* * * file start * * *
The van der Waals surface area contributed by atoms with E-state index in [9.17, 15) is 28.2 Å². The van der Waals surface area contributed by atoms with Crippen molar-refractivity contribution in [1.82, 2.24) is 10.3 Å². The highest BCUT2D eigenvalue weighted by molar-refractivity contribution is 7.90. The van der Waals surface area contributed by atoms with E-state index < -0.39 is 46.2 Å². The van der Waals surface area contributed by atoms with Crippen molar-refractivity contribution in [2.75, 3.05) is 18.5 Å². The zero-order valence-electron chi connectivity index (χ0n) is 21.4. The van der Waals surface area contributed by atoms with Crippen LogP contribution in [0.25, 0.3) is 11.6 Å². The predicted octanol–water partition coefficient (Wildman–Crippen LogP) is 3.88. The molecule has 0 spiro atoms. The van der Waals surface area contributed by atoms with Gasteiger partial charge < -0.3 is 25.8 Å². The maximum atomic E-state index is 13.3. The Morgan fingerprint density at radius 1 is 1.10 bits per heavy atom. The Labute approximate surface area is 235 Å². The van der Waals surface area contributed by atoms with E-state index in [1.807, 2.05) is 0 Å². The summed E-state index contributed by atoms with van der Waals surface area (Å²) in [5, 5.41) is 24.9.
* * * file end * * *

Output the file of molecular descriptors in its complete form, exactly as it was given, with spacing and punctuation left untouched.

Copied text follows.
The van der Waals surface area contributed by atoms with E-state index in [9.17, 15) is 28.2 Å². The van der Waals surface area contributed by atoms with Crippen molar-refractivity contribution in [1.82, 2.24) is 10.3 Å². The highest BCUT2D eigenvalue weighted by molar-refractivity contribution is 7.90. The van der Waals surface area contributed by atoms with E-state index < -0.39 is 46.2 Å². The van der Waals surface area contributed by atoms with Crippen molar-refractivity contribution in [2.75, 3.05) is 18.5 Å². The zero-order valence-electron chi connectivity index (χ0n) is 21.4. The van der Waals surface area contributed by atoms with Crippen LogP contribution in [0.25, 0.3) is 11.6 Å². The predicted octanol–water partition coefficient (Wildman–Crippen LogP) is 3.88. The molecule has 0 spiro atoms. The van der Waals surface area contributed by atoms with Gasteiger partial charge < -0.3 is 25.8 Å². The maximum atomic E-state index is 13.3. The Morgan fingerprint density at radius 1 is 1.10 bits per heavy atom. The Labute approximate surface area is 235 Å². The van der Waals surface area contributed by atoms with E-state index in [1.807, 2.05) is 0 Å². The summed E-state index contributed by atoms with van der Waals surface area (Å²) in [5, 5.41) is 24.9.